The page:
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What is Anthony Albanese's new paid parental leave scheme?

What is Anthony Albanese's new paid parental leave scheme?

The move will add an extra six months of payable leave for Aussie parents.

The Australian Federal Government has announced they will be adding an additional six weeks of Paid Parental Leave (PPL) for families.

The new scheme will increase the total amount of payable leave up to 26 weeks, or a full six months.

The scheme will start its expansion from 1 July 2024, adding two additional weeks per year until the scheme reaches its full 26 weeks from July 2026.

This increase in PPL marks the greatest increase in the scheme since its introduction in 2011, and will give families more time with their newborns, as well as serving to boost productivity and the economy.

The new plan will also provide greater flexibility, with PPL able to be taken in blocks between periods of paid work.

Single parents will also be entitled to the full leave payable.

The government will also maintain ‘use it or lose it’ weeks to enable more partners to access PPL, ensuring that both parents can enjoy the early days, and facilitating a more equal share in responsibilities.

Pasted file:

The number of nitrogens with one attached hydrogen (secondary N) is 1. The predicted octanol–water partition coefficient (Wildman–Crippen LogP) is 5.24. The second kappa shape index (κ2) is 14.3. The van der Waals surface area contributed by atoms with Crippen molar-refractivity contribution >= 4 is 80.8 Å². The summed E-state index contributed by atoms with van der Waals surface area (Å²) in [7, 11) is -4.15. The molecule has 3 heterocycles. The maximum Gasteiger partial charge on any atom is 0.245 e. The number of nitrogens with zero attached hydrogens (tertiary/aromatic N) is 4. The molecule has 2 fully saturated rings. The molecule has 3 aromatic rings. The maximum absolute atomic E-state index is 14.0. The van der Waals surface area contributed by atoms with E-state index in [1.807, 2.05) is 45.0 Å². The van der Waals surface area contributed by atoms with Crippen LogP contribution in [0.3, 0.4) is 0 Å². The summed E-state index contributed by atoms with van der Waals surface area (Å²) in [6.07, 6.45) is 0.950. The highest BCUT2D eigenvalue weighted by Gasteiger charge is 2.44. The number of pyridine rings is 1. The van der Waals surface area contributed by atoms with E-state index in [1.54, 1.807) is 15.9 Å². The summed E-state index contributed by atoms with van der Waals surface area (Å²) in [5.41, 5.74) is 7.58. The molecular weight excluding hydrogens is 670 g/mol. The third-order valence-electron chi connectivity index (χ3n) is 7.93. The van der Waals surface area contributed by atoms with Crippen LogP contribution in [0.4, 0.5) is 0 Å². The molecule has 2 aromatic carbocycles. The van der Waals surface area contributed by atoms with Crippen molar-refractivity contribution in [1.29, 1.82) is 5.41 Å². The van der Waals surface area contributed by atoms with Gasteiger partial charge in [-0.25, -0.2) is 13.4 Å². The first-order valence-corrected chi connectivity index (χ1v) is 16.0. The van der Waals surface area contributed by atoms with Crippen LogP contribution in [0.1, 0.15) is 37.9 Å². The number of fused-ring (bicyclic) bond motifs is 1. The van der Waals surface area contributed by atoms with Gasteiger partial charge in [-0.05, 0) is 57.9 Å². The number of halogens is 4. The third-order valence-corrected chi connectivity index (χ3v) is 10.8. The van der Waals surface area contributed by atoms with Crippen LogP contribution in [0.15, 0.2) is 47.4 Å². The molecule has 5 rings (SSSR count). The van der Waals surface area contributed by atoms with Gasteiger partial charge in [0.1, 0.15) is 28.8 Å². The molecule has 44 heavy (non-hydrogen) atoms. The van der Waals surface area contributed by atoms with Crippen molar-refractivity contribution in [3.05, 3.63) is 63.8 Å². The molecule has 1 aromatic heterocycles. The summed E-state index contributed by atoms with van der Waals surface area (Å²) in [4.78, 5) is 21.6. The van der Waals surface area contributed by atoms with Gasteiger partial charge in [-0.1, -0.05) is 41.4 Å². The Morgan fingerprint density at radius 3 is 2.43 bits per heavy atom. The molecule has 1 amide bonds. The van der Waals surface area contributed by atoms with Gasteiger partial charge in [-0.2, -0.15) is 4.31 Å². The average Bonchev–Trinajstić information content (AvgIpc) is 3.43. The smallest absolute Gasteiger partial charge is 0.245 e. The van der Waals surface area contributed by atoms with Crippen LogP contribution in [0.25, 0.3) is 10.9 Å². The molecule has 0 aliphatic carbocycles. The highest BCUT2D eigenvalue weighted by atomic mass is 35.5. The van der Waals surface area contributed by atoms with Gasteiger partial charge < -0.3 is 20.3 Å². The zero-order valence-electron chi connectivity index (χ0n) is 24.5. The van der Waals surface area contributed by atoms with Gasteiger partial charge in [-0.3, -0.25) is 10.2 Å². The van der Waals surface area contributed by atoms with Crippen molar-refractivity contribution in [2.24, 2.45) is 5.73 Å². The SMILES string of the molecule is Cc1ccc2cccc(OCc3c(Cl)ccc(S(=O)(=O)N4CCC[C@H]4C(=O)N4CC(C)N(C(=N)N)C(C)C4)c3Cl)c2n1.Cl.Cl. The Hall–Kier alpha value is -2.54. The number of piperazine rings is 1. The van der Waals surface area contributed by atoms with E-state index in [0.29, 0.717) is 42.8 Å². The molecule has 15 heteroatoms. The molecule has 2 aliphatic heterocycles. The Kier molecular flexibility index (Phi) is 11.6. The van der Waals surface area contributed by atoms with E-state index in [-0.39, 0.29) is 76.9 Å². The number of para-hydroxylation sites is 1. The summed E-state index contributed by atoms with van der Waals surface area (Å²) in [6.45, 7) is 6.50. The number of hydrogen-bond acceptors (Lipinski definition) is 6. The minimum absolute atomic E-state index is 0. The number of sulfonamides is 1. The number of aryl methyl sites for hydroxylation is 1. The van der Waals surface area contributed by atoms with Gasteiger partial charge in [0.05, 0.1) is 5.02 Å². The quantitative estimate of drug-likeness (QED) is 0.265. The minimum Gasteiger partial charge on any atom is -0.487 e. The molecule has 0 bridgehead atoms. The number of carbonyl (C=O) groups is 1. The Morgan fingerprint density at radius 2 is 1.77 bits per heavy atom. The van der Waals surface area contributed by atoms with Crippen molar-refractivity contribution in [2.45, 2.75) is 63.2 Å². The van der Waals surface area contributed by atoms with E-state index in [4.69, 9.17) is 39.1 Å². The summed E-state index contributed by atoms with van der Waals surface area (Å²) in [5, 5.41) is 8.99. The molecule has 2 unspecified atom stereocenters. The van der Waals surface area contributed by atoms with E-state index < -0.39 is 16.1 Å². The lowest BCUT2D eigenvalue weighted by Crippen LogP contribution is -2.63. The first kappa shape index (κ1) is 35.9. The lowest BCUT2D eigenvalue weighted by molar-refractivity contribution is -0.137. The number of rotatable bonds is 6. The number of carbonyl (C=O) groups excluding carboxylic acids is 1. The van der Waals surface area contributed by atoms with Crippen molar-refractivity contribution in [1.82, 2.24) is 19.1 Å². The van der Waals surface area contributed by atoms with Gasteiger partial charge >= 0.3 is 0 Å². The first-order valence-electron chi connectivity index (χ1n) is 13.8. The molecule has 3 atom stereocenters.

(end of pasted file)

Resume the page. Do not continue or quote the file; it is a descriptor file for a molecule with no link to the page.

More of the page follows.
Cultura Creative RF / Alamy

Prime Minister Anthony Albanese said: "This is a modern policy to support modern families. We know that investing in parental leave benefits our economy. It is good for productivity and participation, it’s good for families and it’s good for our country as a whole".

"More generous and more flexible paid parental leave rewards aspiration and provides every parent of a new baby with greater choice and better support."

Minister for Social Services Amanda Rishworth said the PPL expansion was important to encourage more partners to take parental leave, and to boost women’s participation in the workforce.

Rishworth said: "We know that treating parenting as an equal partnership helps to improve gender equality."

Minister for Women and Minister for Finance Katy Gallagher also said that the benefits of the new scheme will not only benefit individual families, but the broader economy as a whole.

"Having a child shouldn’t be an economic barrier for families or indeed act as a handbrake on the broader economy," Gallagher said.

"Right now, this burden is borne disproportionately by women but we know that good women’s policy is also good economic policy and this decision is evidence of that."

Featured Image Credit: Ukraine Presidents Office / Alamy.

Topics: Australia, News